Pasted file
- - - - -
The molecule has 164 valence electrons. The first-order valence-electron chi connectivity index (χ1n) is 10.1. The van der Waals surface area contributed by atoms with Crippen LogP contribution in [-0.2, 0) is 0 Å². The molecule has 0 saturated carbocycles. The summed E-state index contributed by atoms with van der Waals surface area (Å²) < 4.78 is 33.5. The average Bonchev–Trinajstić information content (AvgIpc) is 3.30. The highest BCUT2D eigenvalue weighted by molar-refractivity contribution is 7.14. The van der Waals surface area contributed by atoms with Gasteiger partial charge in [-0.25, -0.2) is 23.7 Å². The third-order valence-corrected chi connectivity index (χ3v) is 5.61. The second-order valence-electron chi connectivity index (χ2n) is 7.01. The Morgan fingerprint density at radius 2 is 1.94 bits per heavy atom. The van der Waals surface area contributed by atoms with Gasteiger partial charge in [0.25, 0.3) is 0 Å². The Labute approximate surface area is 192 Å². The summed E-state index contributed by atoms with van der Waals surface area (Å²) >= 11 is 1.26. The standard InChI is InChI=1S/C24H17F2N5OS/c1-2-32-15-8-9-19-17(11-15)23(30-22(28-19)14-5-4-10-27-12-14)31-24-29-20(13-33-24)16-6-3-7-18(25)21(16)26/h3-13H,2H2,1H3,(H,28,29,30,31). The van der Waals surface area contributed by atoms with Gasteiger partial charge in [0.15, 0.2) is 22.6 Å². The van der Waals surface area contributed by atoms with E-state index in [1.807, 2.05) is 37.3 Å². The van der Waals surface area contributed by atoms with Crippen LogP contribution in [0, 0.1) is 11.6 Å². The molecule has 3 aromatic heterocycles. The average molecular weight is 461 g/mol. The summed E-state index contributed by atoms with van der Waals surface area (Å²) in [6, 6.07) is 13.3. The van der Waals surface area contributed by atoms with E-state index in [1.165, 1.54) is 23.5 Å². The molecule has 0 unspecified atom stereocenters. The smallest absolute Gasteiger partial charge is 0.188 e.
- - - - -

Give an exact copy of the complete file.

The molecule has 164 valence electrons. The first-order valence-electron chi connectivity index (χ1n) is 10.1. The van der Waals surface area contributed by atoms with Crippen LogP contribution in [-0.2, 0) is 0 Å². The molecule has 0 saturated carbocycles. The summed E-state index contributed by atoms with van der Waals surface area (Å²) < 4.78 is 33.5. The average Bonchev–Trinajstić information content (AvgIpc) is 3.30. The highest BCUT2D eigenvalue weighted by molar-refractivity contribution is 7.14. The van der Waals surface area contributed by atoms with Gasteiger partial charge in [-0.25, -0.2) is 23.7 Å². The third-order valence-corrected chi connectivity index (χ3v) is 5.61. The second-order valence-electron chi connectivity index (χ2n) is 7.01. The Morgan fingerprint density at radius 2 is 1.94 bits per heavy atom. The van der Waals surface area contributed by atoms with Gasteiger partial charge in [0.25, 0.3) is 0 Å². The Labute approximate surface area is 192 Å². The summed E-state index contributed by atoms with van der Waals surface area (Å²) >= 11 is 1.26. The standard InChI is InChI=1S/C24H17F2N5OS/c1-2-32-15-8-9-19-17(11-15)23(30-22(28-19)14-5-4-10-27-12-14)31-24-29-20(13-33-24)16-6-3-7-18(25)21(16)26/h3-13H,2H2,1H3,(H,28,29,30,31). The van der Waals surface area contributed by atoms with Gasteiger partial charge in [0.15, 0.2) is 22.6 Å². The van der Waals surface area contributed by atoms with E-state index in [1.807, 2.05) is 37.3 Å². The van der Waals surface area contributed by atoms with Crippen LogP contribution in [0, 0.1) is 11.6 Å². The molecule has 3 aromatic heterocycles. The average molecular weight is 461 g/mol. The summed E-state index contributed by atoms with van der Waals surface area (Å²) in [6, 6.07) is 13.3. The van der Waals surface area contributed by atoms with E-state index in [1.165, 1.54) is 23.5 Å². The molecule has 0 unspecified atom stereocenters. The smallest absolute Gasteiger partial charge is 0.188 e.